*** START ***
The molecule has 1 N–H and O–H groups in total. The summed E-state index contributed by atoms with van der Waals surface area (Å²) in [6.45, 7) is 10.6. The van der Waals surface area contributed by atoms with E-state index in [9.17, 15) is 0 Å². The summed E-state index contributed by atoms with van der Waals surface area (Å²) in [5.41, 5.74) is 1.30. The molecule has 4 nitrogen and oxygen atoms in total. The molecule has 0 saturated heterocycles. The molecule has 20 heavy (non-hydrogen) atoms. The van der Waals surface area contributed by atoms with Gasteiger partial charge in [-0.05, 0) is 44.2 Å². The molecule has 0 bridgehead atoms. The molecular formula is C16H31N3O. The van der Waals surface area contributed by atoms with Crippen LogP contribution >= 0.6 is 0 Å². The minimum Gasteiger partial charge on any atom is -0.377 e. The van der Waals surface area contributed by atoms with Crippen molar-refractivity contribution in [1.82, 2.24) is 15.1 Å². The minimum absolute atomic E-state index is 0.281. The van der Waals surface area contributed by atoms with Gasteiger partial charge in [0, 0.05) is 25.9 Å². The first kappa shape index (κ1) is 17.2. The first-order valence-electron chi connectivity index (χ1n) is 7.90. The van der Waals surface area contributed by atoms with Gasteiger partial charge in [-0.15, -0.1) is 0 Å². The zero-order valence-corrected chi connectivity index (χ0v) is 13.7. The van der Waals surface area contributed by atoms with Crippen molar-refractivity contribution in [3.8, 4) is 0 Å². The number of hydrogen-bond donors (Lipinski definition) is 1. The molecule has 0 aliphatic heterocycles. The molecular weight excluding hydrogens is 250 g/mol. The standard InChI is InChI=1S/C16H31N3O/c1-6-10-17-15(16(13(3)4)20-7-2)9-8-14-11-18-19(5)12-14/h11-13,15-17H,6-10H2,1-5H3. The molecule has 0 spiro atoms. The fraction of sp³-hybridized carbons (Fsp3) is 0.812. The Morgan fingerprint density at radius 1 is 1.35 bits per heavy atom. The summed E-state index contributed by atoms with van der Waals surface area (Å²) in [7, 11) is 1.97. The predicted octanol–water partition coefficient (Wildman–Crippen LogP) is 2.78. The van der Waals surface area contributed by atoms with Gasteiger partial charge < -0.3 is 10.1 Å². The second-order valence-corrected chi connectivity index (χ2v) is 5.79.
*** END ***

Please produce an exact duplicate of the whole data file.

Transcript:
The molecule has 1 N–H and O–H groups in total. The summed E-state index contributed by atoms with van der Waals surface area (Å²) in [6.45, 7) is 10.6. The van der Waals surface area contributed by atoms with E-state index in [9.17, 15) is 0 Å². The summed E-state index contributed by atoms with van der Waals surface area (Å²) in [5.41, 5.74) is 1.30. The molecule has 4 nitrogen and oxygen atoms in total. The molecule has 0 saturated heterocycles. The molecule has 20 heavy (non-hydrogen) atoms. The van der Waals surface area contributed by atoms with Gasteiger partial charge in [-0.05, 0) is 44.2 Å². The molecule has 0 bridgehead atoms. The molecular formula is C16H31N3O. The van der Waals surface area contributed by atoms with Crippen LogP contribution >= 0.6 is 0 Å². The minimum Gasteiger partial charge on any atom is -0.377 e. The van der Waals surface area contributed by atoms with Crippen molar-refractivity contribution in [1.82, 2.24) is 15.1 Å². The minimum absolute atomic E-state index is 0.281. The van der Waals surface area contributed by atoms with Gasteiger partial charge in [0, 0.05) is 25.9 Å². The first kappa shape index (κ1) is 17.2. The first-order valence-electron chi connectivity index (χ1n) is 7.90. The van der Waals surface area contributed by atoms with Gasteiger partial charge in [-0.15, -0.1) is 0 Å². The zero-order valence-corrected chi connectivity index (χ0v) is 13.7. The van der Waals surface area contributed by atoms with Crippen molar-refractivity contribution in [3.8, 4) is 0 Å². The number of hydrogen-bond donors (Lipinski definition) is 1. The molecule has 0 aliphatic heterocycles. The molecular weight excluding hydrogens is 250 g/mol. The standard InChI is InChI=1S/C16H31N3O/c1-6-10-17-15(16(13(3)4)20-7-2)9-8-14-11-18-19(5)12-14/h11-13,15-17H,6-10H2,1-5H3. The molecule has 0 spiro atoms. The fraction of sp³-hybridized carbons (Fsp3) is 0.812. The Morgan fingerprint density at radius 1 is 1.35 bits per heavy atom. The summed E-state index contributed by atoms with van der Waals surface area (Å²) in [7, 11) is 1.97. The predicted octanol–water partition coefficient (Wildman–Crippen LogP) is 2.78. The van der Waals surface area contributed by atoms with Gasteiger partial charge < -0.3 is 10.1 Å². The second-order valence-corrected chi connectivity index (χ2v) is 5.79.